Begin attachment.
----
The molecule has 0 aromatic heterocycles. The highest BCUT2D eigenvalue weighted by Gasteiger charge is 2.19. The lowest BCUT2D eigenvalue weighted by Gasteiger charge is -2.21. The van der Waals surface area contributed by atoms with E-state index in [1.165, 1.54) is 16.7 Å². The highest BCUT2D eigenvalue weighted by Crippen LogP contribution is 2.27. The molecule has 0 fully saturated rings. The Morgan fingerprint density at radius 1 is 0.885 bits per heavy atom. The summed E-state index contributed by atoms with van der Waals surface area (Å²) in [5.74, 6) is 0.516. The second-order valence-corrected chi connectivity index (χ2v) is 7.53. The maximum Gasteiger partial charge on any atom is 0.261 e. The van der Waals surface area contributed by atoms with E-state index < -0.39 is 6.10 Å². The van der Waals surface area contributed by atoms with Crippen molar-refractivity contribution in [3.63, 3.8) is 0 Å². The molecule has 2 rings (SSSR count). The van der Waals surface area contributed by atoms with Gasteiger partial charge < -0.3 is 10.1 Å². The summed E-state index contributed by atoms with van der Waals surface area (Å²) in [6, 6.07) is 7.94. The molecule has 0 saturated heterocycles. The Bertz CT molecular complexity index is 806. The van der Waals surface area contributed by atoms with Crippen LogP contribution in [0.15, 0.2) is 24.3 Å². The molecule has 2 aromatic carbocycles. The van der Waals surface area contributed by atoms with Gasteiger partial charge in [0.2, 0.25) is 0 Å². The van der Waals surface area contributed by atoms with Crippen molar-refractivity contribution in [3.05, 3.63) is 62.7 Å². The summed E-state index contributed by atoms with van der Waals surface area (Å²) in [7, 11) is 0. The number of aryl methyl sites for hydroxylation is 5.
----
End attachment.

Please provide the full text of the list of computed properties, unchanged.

The molecule has 0 aromatic heterocycles. The highest BCUT2D eigenvalue weighted by Gasteiger charge is 2.19. The lowest BCUT2D eigenvalue weighted by Gasteiger charge is -2.21. The van der Waals surface area contributed by atoms with E-state index in [1.165, 1.54) is 16.7 Å². The highest BCUT2D eigenvalue weighted by Crippen LogP contribution is 2.27. The molecule has 0 fully saturated rings. The Morgan fingerprint density at radius 1 is 0.885 bits per heavy atom. The summed E-state index contributed by atoms with van der Waals surface area (Å²) in [5.74, 6) is 0.516. The second-order valence-corrected chi connectivity index (χ2v) is 7.53. The maximum Gasteiger partial charge on any atom is 0.261 e. The van der Waals surface area contributed by atoms with E-state index < -0.39 is 6.10 Å². The van der Waals surface area contributed by atoms with Crippen molar-refractivity contribution in [3.63, 3.8) is 0 Å². The molecule has 2 rings (SSSR count). The van der Waals surface area contributed by atoms with Gasteiger partial charge < -0.3 is 10.1 Å². The summed E-state index contributed by atoms with van der Waals surface area (Å²) in [6, 6.07) is 7.94. The molecule has 0 saturated heterocycles. The Bertz CT molecular complexity index is 806. The van der Waals surface area contributed by atoms with Crippen LogP contribution in [0.15, 0.2) is 24.3 Å². The molecule has 2 aromatic carbocycles. The van der Waals surface area contributed by atoms with Gasteiger partial charge in [0.2, 0.25) is 0 Å². The van der Waals surface area contributed by atoms with Crippen molar-refractivity contribution in [3.05, 3.63) is 62.7 Å². The summed E-state index contributed by atoms with van der Waals surface area (Å²) in [7, 11) is 0. The number of aryl methyl sites for hydroxylation is 5.